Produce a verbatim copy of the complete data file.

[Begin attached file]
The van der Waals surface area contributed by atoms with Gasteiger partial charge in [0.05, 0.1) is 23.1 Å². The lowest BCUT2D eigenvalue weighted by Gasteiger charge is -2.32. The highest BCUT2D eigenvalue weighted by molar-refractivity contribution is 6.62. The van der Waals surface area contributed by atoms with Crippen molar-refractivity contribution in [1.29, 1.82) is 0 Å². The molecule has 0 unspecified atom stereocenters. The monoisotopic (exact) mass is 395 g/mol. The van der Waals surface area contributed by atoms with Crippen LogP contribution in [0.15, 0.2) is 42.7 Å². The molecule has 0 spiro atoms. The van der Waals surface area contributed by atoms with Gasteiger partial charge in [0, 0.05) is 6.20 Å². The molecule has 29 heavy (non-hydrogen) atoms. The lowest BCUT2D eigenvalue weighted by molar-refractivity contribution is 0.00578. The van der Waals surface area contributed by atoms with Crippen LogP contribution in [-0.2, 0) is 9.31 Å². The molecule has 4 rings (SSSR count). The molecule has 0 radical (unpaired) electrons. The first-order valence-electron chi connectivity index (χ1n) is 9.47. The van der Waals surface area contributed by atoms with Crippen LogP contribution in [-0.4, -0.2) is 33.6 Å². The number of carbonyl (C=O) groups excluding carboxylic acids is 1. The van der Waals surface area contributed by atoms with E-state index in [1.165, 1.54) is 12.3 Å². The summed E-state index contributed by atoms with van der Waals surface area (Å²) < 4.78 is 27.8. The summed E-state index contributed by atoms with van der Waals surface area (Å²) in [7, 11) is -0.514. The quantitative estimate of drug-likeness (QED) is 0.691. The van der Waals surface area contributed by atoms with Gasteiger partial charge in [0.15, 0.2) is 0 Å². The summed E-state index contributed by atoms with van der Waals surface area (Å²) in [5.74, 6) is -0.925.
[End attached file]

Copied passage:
The van der Waals surface area contributed by atoms with Gasteiger partial charge in [0.05, 0.1) is 23.1 Å². The lowest BCUT2D eigenvalue weighted by Gasteiger charge is -2.32. The highest BCUT2D eigenvalue weighted by molar-refractivity contribution is 6.62. The van der Waals surface area contributed by atoms with Crippen molar-refractivity contribution in [1.29, 1.82) is 0 Å². The molecule has 0 unspecified atom stereocenters. The monoisotopic (exact) mass is 395 g/mol. The van der Waals surface area contributed by atoms with Crippen LogP contribution in [0.15, 0.2) is 42.7 Å². The molecule has 0 spiro atoms. The van der Waals surface area contributed by atoms with Gasteiger partial charge in [0, 0.05) is 6.20 Å². The molecule has 29 heavy (non-hydrogen) atoms. The lowest BCUT2D eigenvalue weighted by molar-refractivity contribution is 0.00578. The van der Waals surface area contributed by atoms with Crippen LogP contribution in [-0.2, 0) is 9.31 Å². The molecule has 4 rings (SSSR count). The molecule has 0 radical (unpaired) electrons. The first-order valence-electron chi connectivity index (χ1n) is 9.47. The van der Waals surface area contributed by atoms with Crippen LogP contribution in [-0.4, -0.2) is 33.6 Å². The number of carbonyl (C=O) groups excluding carboxylic acids is 1. The van der Waals surface area contributed by atoms with E-state index in [1.165, 1.54) is 12.3 Å². The summed E-state index contributed by atoms with van der Waals surface area (Å²) < 4.78 is 27.8. The summed E-state index contributed by atoms with van der Waals surface area (Å²) in [7, 11) is -0.514. The quantitative estimate of drug-likeness (QED) is 0.691. The van der Waals surface area contributed by atoms with Gasteiger partial charge in [0.15, 0.2) is 0 Å². The summed E-state index contributed by atoms with van der Waals surface area (Å²) in [5.74, 6) is -0.925.